How do you manage randomness?
Responding to randomness, is where our Associative shines. Its job is to make us as alert as possible to what’s flowing at us from our surroundings, so we can be as responsive as possible to opportunities or threats coming toward us. As we walk down a busy street, we’re alerted to the opportunity signaled by aroma of the bake shop, and the threat of tripping over the obstacle.
At the same time, our Sequential process can play a role here. While we can’t control randomness, we can prepare a response to an ultimately predictable event, for example, life insurance.
Contingency planning requires us to put our future selves into the appearance of the inevitable so we can preview what will show up.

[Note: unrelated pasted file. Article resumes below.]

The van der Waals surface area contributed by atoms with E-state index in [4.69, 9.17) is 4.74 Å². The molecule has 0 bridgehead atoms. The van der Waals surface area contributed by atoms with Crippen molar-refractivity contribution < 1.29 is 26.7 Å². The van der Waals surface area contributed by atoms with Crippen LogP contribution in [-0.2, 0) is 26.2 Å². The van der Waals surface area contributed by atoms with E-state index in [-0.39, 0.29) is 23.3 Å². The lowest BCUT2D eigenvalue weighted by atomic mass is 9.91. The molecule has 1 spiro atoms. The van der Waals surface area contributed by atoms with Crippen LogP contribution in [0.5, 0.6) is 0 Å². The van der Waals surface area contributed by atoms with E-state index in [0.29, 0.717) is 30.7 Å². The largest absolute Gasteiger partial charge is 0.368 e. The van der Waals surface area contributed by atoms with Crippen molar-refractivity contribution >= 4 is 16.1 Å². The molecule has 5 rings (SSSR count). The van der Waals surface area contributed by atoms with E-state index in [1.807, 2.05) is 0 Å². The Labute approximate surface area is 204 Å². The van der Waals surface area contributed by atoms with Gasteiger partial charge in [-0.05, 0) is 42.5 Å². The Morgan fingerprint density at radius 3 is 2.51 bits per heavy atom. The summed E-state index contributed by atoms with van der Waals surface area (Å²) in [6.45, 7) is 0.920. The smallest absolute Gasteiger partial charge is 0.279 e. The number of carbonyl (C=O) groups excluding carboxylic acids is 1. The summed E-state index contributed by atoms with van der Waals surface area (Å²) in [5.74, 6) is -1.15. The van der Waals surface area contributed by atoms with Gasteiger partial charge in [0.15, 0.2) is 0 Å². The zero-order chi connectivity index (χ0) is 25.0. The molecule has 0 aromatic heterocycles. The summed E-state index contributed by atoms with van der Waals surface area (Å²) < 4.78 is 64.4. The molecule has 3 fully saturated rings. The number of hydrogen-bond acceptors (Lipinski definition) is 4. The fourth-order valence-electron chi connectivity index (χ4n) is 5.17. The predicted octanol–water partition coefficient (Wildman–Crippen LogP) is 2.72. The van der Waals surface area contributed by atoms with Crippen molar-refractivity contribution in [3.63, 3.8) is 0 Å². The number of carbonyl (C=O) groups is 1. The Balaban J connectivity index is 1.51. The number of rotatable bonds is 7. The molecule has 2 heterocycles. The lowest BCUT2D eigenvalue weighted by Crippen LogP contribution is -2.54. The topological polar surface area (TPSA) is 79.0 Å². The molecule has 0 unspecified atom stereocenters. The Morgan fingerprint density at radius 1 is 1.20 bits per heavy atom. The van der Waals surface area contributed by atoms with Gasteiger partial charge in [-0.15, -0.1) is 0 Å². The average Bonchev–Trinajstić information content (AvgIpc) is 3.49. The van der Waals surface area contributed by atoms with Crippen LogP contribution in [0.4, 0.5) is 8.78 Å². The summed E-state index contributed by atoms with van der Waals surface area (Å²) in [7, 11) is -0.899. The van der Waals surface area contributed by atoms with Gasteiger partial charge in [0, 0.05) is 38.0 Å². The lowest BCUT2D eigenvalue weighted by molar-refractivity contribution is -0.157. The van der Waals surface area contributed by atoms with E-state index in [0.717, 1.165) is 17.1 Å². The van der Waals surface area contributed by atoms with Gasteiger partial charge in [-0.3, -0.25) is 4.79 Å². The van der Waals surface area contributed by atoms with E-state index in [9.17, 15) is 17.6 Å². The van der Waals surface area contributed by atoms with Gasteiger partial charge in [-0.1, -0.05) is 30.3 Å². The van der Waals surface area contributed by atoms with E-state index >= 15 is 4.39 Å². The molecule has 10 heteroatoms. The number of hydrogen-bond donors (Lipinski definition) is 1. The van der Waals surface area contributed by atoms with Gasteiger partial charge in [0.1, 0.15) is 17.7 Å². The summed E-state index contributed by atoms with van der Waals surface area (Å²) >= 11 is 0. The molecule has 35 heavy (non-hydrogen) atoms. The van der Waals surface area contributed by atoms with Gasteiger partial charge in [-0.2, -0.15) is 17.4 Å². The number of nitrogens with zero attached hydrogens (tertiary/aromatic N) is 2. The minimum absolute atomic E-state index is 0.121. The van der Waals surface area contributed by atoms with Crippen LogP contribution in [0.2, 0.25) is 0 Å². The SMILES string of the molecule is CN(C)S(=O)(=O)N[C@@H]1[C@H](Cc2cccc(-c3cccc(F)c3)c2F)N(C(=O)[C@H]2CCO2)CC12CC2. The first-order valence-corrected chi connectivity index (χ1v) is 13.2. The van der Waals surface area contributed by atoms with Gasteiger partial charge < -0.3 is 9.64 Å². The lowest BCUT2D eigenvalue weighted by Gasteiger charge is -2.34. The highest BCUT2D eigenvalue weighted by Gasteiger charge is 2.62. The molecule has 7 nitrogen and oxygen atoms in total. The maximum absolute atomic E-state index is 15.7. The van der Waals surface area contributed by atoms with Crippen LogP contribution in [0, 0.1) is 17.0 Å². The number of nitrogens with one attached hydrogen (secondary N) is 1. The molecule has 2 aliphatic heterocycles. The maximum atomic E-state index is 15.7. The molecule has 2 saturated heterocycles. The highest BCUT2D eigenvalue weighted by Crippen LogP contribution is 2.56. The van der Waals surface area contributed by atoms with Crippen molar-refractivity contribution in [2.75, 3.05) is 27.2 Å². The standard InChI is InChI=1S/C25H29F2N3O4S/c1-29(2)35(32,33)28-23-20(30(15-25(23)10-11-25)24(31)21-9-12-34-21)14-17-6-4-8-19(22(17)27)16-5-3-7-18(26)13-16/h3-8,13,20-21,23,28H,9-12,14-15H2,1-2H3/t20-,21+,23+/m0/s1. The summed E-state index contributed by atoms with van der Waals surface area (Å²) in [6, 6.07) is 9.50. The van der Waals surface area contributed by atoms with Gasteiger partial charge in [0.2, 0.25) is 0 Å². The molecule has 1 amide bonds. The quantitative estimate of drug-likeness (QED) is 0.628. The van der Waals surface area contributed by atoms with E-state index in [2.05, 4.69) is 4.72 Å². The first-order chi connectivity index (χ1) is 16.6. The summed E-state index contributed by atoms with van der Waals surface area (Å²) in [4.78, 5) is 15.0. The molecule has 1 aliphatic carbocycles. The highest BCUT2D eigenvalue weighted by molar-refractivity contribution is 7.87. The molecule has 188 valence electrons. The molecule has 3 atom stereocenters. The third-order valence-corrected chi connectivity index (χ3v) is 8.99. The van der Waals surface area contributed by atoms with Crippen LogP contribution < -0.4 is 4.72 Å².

First, brainstorm the things you know are headed your way.
Second, align them according to their potential for negative impact.
Third, one-by-one imagine your future self dealing with the situation
Four, inventory projects and next actions required to prepare
Five, acquire and cache the necessary supplies.
I worked at a Los Angeles School for Walter, a brilliant contingency planner. Nothing is more fraught with predictable randomness than a facility with 800 children aged between 4 and 18 in earthquake country. He thought of nearly everything, then we trained, drilled, and studied examples to fill in our preparation.
One morning, our admission director, Nancy, was leading prospective parents on a tour. Just as she rounded the corner to the Kindergarten classroom, the ground started to shake. As trained, Nancy led the parents to shelter under one of the Kindergarten tables, as the children and teachers simultaneously took cover.
When the shaking stopped, everyone had achieved safety in perfect order. Nancy, still under a table with the parents, turned to them and said, “Let me take this opportunity to tell you about our earthquake-preparedness program.”